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St Alfege, St Thomas of Canterbury, and the Canterbury Book of Psalms

St Thomas of Canterbury (Thomas Becket) was martyred 850 years ago on 29 December 2020.  Recent research by Christopher de Hamel shows that an eleventh century book of Psalms in a Cambridge library was owned by Thomas Becket and that Becket may have held on to this book at the moment of his martyrdom. Thomas Becket was devoted to St Alfege and Becket’s attachment to this book may lie in its having been owned by St Alfege. The book contains an eleventh century drawing which is likely to be an image of Alfege.  The book is currently on display at the British Museum - Thomas Becket, Murder and the making of a Saint. 

St Alfege
(picture credit: The Parker Library, Corpus Christ College, Cambridge)

Christopher de Hamel has just published a small book: ‘The Book in the Cathedral: The Last Relic of Thomas Becket’ (Allen Lane/Penguin, 2020).  De Hamel has looked into a psalter (book of Psalms) in the Parker Library in Corpus Christ, Cambridge (MS 411). This book had been in the possession of the Archbishops of Canterbury from the eleventh century and kept in the library at Canterbury Cathedral until Archbishop Matthew Parker placed it in his own library in Cambridge in the sixteenth century. The whole manuscript can be seen here

This book had been in the possession of the Archbishops of Canterbury from the early twelfth century and came into the possession of Archbishop Thomas Becket. Becket was martyred 850 years ago on 29 December 1170 in Canterbury Cathedral and was subsequently canonized (made a saint). De Hamel presents convincing evidence that this psalter was in Becket’s hands when he was martyred. He explains that an interest in relics of the Archbishop started immediately, with people seeking out relics of his blood, his body and clothing. However the psalter appears to have been returned to the cathedral library. It appears to have been of little interest as a ‘relic’ of the saint. 

There is something of specific interest to us at St Alfege Church. De Hamel argues that this was almost certainly the psalter used by St Alfege. There is an eleventh century drawing of a man on the frontispiece and de Hamel tells us that this is most likely an early depiction of St Alfege. The picture was added between 1023 and 1078 and depicts a tall bare-footed figure wearing the diadem of a martyr. Alfege’s 12th century biographer, Osbern, often describes Alfege as bare-footed and standing in prayer. Here is the frontispiece of the book with the figure (picture credit: The Parker Library, Corpus Christ College, Cambridge).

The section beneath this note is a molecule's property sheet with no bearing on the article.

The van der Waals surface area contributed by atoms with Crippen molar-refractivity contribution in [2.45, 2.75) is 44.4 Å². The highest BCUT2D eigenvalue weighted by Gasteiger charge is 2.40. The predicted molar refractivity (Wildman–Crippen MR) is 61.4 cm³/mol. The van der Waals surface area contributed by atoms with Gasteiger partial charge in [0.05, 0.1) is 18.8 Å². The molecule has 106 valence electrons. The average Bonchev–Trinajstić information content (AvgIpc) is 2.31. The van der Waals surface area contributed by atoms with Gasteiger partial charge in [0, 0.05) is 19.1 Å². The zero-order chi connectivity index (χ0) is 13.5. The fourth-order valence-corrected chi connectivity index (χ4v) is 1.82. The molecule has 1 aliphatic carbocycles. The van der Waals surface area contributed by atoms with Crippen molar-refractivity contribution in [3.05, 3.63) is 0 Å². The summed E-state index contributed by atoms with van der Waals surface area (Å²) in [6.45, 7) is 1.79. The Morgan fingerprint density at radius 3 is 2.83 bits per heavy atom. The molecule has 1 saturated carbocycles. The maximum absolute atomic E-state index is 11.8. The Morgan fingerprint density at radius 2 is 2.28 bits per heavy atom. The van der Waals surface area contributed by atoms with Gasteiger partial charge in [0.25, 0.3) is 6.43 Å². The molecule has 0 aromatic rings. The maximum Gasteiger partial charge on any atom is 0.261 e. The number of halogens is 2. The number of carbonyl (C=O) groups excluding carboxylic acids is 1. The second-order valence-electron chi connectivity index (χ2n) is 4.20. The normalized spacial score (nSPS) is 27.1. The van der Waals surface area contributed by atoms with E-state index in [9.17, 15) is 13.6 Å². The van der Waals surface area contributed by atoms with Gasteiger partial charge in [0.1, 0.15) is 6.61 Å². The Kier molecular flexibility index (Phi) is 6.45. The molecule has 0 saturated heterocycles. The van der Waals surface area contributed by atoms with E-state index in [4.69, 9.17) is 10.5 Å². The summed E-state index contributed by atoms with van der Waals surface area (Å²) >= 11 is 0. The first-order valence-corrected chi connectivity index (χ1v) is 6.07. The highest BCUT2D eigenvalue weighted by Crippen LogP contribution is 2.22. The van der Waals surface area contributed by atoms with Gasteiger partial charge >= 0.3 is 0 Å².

De Hamel says that Becket’s interest in this Psalter was because of this connection to Alfege, whom he personally revered. Becket appears to have picked up this psalter when the King’s knights came to challenge him because of its connection with St Alfege. Eyewitnesses said that Becket invoked St Alfege in his final words: ‘To God and St Mary and the saints who protect and defend this cathedral, and to the blessed St Denis and St Alphege, I commend myself and the Church’s cause’ (quoted in John Guy’s Thomas Becket: Warrior, Priest, Rebel, Victim: A 900-year old story retold, Penguin, 2013, p. 320). In his last sermon, in Canterbury Cathedral on Christmas Day 1170 Becket had told his congregation that ‘they already had one archbishop who was a martyr, St Alphege, and that it was possible that they would shortly have another’ (John Guy, p. 306)

St Alfege was the first Archbishop of Canterbury to be martyred (killed by Danish raiders on 19 April 1012). He was buried first in St Paul’s Cathedral but in 1023 his remains were transferred to Canterbury Cathedral. St Alfege’s shrine in Canterbury was the major focus of pilgrimage to the cathedral. Becket followed in Alfege’s footsteps as a martyr Archbishop and the cult of Becket completely overshadowed that of Alfege. After 1170 pilgrimages to Canterbury were to the shrine of St Thomas, not that of St Alfege. Both saints remain buried in Canterbury Cathedral though their shrines were destroyed in the Reformation. 
St Alfege 2
Today (29 December 2020) is the 850th anniversary of Becket's martyrdom. While the commemorations planned in Canterbury have had to be postponed, this is a good time to  remind ourselves of the links between St Alfege, the first martyr Archbishop and St Thomas.

David McEvoy
25 August 2020


David McEvoy, 28/08/2020
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